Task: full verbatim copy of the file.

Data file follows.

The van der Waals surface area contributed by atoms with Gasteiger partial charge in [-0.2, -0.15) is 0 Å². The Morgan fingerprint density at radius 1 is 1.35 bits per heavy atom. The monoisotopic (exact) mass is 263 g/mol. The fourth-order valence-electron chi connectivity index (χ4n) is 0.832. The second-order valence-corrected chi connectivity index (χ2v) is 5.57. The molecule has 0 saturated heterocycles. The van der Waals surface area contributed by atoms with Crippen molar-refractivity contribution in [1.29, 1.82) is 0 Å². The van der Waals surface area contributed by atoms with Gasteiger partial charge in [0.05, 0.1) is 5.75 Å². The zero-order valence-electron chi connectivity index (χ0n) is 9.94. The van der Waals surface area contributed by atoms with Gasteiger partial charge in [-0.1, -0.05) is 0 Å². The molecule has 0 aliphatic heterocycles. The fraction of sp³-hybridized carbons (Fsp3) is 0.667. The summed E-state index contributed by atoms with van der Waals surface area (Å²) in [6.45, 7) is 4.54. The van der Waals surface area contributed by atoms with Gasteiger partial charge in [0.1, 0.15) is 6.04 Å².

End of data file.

The van der Waals surface area contributed by atoms with Gasteiger partial charge in [-0.2, -0.15) is 0 Å². The Morgan fingerprint density at radius 1 is 1.35 bits per heavy atom. The monoisotopic (exact) mass is 263 g/mol. The fourth-order valence-electron chi connectivity index (χ4n) is 0.832. The second-order valence-corrected chi connectivity index (χ2v) is 5.57. The molecule has 0 saturated heterocycles. The van der Waals surface area contributed by atoms with Crippen molar-refractivity contribution in [1.29, 1.82) is 0 Å². The van der Waals surface area contributed by atoms with Gasteiger partial charge in [0.05, 0.1) is 5.75 Å². The zero-order valence-electron chi connectivity index (χ0n) is 9.94. The van der Waals surface area contributed by atoms with Gasteiger partial charge in [-0.1, -0.05) is 0 Å². The molecule has 0 aliphatic heterocycles. The fraction of sp³-hybridized carbons (Fsp3) is 0.667. The summed E-state index contributed by atoms with van der Waals surface area (Å²) in [6.45, 7) is 4.54. The van der Waals surface area contributed by atoms with Gasteiger partial charge in [0.1, 0.15) is 6.04 Å².